In a previous study, we found that CGA induction is JA-dependent in the stem, but not in the leaf (Lee et al., 2017). Here we also showed that CGA was not induced in the root though JA levels in the root were systemically induced by stem-boring herbivore attack (Figs. 2a and 3a). JA-dependent CGA regulation is clearly highly organ-specific. It remains unclear why N. attenuata dramatically increases quinic acid-conjugates (e.g., CGA) in response to attack to stems. Nicotine, the most abundant alkaloid in N. attenuata, is known as an efficient defense metabolite in leaf tissue against leaf-chewing herbivores (Baldwin, 2001; Steppuhn et al., 2004). A recent study which independently manipulated another class of induced phenolic conjugates, the phenolamines, and nicotine levels in response to T. mucorea attack found that larvae fed on nicotine-free plants performed much better and that phenolamide levels had little influence on larval performance (Li et al., 2020). It is possible that the CGA response plays a role in the stem-lignification response, which has recently been shown to be activated by T. mucorea attack and functions as a defense response (Joo et al., 2021). Nicotine accumulation is JA- and IAA-dependent both in leaves and roots (Li et al. 2020; Fragoso et al., 2014; Baldwin 1989), and the systemic induction patterns of nicotine reported here (Figs. 2a and 3b) are consistent with those of JA. These results highlight the complexity of plant responses to herbivore attack and the importance of disentangling the different components of this complex response at level of the tissues that are attacked to understand their function.

Unbiased metabolites analysis of subdivided tissues under biotic stress and abiotic stress can contribute important information about the tissue-specific distributions of induced metabolites and their fate upon growth or reproduction. In fruits, some metabolites, such as glycosylated flavonoids including rutin, kaempferol rutinoside, and a quercetin trisaccharide, was not equally distributed during the fruit ripening (Moco et al., 2007). In N. attenuata, tissue-specific metabolic specialization has been studied by combining tissue-specific non-targeted mass spectral data acquisition, information theory analysis, and tandem MS molecular networks (Li et al., 2016). Particularly, there are compelling patterns of metabolic specialization in floral limb and anthers (Li et al., 2016). In the results presented here, root and stem tissues produce more metabolites than did leaf tissues when plants responded to stem-boring herbivore attack (Fig. 5), again highlighting the importance of tissue-specific responses.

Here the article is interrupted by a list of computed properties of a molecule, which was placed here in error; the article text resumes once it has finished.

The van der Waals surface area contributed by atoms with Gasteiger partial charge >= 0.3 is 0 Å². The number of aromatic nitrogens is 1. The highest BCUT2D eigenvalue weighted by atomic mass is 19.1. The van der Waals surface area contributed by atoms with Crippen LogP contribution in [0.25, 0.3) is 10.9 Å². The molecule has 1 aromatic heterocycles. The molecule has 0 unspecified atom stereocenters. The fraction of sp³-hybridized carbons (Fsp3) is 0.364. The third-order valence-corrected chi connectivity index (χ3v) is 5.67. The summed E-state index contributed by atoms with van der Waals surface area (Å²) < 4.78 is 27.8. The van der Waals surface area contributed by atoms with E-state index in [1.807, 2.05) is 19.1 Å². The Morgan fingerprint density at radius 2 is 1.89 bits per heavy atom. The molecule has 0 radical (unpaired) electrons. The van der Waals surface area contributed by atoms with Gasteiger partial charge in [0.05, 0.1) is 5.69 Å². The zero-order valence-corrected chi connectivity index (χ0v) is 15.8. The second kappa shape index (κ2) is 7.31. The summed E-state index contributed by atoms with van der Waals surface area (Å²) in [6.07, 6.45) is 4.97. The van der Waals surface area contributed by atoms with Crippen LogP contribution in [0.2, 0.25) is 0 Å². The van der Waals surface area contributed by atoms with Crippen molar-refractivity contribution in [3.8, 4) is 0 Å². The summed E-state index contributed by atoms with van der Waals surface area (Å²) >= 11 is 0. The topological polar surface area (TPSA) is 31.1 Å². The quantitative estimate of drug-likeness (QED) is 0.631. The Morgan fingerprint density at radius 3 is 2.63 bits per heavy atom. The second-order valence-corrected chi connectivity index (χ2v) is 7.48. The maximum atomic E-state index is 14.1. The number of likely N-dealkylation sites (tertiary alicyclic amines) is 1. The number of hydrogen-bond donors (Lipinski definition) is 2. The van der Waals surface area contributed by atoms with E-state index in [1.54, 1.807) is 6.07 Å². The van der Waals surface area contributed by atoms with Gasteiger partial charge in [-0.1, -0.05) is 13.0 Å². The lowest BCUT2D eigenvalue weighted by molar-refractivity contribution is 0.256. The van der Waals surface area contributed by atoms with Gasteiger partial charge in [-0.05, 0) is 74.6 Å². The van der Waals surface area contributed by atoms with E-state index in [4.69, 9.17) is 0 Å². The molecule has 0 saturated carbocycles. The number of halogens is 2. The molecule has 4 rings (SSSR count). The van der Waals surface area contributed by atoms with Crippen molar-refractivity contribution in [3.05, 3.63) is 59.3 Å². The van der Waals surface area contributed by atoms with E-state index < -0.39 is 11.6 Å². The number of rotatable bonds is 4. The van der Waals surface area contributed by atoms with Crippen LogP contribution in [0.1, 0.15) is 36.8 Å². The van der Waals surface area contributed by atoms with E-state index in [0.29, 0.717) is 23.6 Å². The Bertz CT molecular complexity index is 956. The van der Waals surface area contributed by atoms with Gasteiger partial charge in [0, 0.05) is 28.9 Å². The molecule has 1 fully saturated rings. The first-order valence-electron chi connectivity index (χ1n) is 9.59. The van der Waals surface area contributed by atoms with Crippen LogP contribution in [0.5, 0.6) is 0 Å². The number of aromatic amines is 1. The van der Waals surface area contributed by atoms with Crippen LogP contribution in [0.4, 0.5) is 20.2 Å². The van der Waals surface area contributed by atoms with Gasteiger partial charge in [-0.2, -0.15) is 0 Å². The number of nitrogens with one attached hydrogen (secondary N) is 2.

In this study, we demonstrate that plant systemic responses are not identical across tissues and organs and that the responses to stem-boring herbivore attack are highly tissue-specific. JA levels were systemically induced more in roots than in leaves, but inductions of secondary metabolites were not always consistent with those of JA. Changes in primary metabolites in roots in response to stem-borer attack were also correlated with changes in JA.

Availability of data and materials

The datasets generated during and/or analyzed during the current study are available from the corresponding author (Professor Sang-Gyu Kim, on reasonable request.



Abscisic acid


Chlorogenic acid


Heated electrospray ionization


Jasmonic acid


Liquid chromatography-mass spectrometry


Liquid chromatography-quadrupole time-of-flight-mass spectrometry


Optimal defense hypothesis


Salicylic acid


Solid-phase extraction


Ultra-high-performance liquid chromatography


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This research was supported by Chungbuk National University Korea National University Development Project (2020).


This research was supported by Chungbuk National University Korea National University Development Project (2020).

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GS and YS planned and designed the study. GS and YS collected and analyzed the data. GS and YS wrote the manuscript. SK and ITB reviewed/edited the manuscript. GS and YS made equal contributions. All authors read and approved the final manuscript.

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Correspondence to Sang-Gyu Kim.

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Lee, G., Joo, Y., Baldwin, I.T. et al. Tissue-specific systemic responses of the wild tobacco Nicotiana attenuata against stem-boring herbivore attack. j ecology environ 45, 15 (2021).

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  • Tissue-specific defense
  • Stem herbivore
  • Jasmonic acid
  • Systemic response
  • Trichobaris mucorea
  • Nicotiana attenuata